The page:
The December 2012 edition of the Tiobe Programming Community Index is getting some attention, as it shows C overtaking Java in popularity. There's less here than meets the eye.
For years the Tiobe Software ("The Coding Standards Company") has issued monthly updates on its Index, which it generates based on search queries for the phrase "language programming." The company says that the Index is "an indicator of the popularity of programming languages." A language's trend over time may be indicative of whether it is on the ascendent or otherwise (the company makes current results freely available but sells access to historical data).
The latest graph shows Java's popularity drifting gently downward since 2002, and that of C rising over the last 4 years or so. It's hard to see reality behind these supposed trends. Java may well have lost some momentum after its transfer to Oracle's ownership in 2009. But, as Wired's Robert MacMillan points out, the language is still quite deeply entrenched in the computing landscape and has gotten a new lease on life with the ascendence of Android.
The other trend that Tiobe highlights is the gain in 2012 of Objective-C, bolstered by the popularity of the iOS ecosystem. There is surely some reality to this finding.
Tiobe's index has its critics. One competitor is PyPL, the Popularity of Programming Languages index. PyPL is based on Google search queries for the phrase "language tutorial" -- the assumption here is that the number of introductory guides available for a language will be a better indicator of its popularity. In fact PyPL is calculated not from the total number of such queries per language, but instead from each language's proportion of all queries for tutorials.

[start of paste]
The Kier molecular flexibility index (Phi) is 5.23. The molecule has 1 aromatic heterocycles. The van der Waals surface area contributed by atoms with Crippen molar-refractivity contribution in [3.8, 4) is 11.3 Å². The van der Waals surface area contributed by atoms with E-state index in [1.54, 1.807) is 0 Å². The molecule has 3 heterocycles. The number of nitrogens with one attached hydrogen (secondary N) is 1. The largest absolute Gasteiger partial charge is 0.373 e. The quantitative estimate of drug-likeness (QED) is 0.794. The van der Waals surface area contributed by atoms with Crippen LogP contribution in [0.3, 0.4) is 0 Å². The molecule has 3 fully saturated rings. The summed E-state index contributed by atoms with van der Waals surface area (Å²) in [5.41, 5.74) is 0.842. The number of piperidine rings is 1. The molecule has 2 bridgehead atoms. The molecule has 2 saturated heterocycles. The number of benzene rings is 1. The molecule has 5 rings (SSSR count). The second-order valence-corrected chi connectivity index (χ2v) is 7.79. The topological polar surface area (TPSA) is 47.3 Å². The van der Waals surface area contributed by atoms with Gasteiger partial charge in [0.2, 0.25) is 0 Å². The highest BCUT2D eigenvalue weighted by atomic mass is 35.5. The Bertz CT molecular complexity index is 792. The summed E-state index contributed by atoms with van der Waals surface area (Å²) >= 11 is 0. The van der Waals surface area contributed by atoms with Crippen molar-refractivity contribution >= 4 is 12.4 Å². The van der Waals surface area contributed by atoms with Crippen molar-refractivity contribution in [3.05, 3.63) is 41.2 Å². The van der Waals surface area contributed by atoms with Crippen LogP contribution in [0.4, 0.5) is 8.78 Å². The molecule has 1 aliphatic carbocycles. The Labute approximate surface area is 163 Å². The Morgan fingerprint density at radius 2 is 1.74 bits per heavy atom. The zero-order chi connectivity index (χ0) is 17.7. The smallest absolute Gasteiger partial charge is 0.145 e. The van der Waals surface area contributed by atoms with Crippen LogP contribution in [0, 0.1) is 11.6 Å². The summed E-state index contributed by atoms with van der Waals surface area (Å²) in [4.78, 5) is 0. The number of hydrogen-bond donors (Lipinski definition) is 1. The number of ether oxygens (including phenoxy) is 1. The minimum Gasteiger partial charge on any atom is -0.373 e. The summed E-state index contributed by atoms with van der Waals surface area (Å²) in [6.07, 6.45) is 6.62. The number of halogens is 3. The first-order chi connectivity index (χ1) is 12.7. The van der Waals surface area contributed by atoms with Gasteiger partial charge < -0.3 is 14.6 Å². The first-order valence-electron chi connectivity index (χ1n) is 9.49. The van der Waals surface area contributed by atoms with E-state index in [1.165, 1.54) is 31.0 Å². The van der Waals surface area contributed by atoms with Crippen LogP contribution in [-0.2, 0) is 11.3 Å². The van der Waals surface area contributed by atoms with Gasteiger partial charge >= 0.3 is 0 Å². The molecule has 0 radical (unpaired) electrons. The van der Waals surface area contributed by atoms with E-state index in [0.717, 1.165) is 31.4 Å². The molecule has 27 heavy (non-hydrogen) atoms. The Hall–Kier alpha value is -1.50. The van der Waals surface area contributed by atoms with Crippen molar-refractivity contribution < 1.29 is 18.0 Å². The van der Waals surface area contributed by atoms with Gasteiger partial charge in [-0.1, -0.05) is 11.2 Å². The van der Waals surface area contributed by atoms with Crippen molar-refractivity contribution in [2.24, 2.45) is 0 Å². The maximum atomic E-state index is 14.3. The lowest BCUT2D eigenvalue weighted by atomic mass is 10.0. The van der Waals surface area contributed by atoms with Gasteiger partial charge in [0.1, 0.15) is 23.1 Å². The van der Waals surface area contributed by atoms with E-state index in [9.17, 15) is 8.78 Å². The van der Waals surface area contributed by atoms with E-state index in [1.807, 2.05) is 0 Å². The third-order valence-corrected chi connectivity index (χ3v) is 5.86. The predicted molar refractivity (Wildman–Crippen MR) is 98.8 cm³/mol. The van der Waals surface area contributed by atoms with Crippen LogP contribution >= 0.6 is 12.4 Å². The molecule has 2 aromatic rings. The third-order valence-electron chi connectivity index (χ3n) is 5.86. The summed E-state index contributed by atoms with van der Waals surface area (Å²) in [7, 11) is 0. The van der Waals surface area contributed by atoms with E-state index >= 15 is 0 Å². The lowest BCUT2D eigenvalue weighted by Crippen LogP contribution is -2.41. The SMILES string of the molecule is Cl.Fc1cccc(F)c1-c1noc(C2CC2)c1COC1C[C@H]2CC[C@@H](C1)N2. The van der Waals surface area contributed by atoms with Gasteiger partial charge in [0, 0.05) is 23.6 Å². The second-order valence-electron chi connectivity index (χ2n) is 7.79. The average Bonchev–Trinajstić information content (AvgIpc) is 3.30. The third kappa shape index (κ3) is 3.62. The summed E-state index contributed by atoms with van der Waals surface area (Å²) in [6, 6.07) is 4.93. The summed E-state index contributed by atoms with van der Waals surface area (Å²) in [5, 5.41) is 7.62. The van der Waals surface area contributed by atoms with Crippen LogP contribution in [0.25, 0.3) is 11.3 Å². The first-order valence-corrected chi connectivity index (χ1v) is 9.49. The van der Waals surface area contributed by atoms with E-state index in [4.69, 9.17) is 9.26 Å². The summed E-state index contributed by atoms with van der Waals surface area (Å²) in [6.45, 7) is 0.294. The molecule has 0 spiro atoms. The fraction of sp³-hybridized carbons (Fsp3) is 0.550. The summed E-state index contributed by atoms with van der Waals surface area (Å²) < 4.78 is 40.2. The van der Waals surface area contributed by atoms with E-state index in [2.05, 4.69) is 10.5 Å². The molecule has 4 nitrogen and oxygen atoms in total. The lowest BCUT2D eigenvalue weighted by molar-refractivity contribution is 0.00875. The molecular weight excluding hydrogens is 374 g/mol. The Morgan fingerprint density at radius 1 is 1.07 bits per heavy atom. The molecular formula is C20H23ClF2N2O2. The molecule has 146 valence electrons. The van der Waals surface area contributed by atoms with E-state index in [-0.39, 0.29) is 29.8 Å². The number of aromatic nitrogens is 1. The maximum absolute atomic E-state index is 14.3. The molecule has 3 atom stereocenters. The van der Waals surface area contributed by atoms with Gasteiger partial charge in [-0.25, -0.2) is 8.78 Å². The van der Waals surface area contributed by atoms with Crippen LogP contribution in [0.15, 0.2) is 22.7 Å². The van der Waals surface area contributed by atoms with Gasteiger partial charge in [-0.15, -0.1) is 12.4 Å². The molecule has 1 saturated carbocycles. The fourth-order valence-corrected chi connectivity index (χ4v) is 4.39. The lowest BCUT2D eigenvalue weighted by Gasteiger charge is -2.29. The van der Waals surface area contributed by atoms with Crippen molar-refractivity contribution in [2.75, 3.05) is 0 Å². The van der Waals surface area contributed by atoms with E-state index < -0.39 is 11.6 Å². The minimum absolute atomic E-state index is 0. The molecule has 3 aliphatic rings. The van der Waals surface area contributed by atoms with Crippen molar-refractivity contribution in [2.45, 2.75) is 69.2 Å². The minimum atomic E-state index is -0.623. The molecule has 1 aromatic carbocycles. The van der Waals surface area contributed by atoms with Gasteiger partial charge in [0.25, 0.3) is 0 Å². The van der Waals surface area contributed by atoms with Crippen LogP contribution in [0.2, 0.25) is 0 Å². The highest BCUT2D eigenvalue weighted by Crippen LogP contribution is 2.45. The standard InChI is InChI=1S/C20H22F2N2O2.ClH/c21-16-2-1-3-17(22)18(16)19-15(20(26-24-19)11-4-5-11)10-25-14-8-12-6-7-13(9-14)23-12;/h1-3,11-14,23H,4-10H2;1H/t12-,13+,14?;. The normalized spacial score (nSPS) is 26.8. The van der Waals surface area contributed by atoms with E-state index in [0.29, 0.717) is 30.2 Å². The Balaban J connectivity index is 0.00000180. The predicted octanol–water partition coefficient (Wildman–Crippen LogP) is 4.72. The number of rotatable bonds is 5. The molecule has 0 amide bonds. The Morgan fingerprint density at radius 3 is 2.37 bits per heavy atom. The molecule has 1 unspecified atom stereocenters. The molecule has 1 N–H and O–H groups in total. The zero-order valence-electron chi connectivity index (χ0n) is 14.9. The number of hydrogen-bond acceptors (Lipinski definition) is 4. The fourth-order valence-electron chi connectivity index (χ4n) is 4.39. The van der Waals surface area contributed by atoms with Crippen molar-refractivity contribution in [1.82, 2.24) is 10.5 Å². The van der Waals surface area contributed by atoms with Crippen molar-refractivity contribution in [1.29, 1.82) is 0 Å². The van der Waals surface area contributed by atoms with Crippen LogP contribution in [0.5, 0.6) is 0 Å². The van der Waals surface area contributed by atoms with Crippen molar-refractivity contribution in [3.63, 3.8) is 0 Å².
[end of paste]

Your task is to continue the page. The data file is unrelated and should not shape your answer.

PyPL uses Google Trends alone to calculate its index. Tiobe uses nine sites, four of them primarily search engines.
InfoWorld spoke with Pierre Carbonelle, who is behind PyPL, and reported: "The Tiobe index, Carbonelle said, looks at pages available, while PyPL counts the number of people actively searching those pages."
The PyPL index paints a strikingly different picture than Tiobe's: it shows both Java and C holding fairly steady over time, with C drifting gently downward over the last 3 years or so. It crowns C#, not Objective-C, as the biggest gainer of 2012; and it shows Python gaining over the years at the expense of Perl. All of these supposed trends feel like they are more rooted in reality than Tiobe's versions.Over at our sister site Dr.Dobb's, Andrew Binstock reads the tea leaves of programming language popularity using Google Trends and several of the indexes mentioned here. He summarizes 2012 thus: "The [Microsoft-touted] C++ renaissance didn't materialize, Java survived intact, and Objective-C kept on rolling." Binstock's take on Java holding steady: "I think the greater truth is that the language is in decline in its traditional settings, but that the popularity of Android has made up for the shortfall."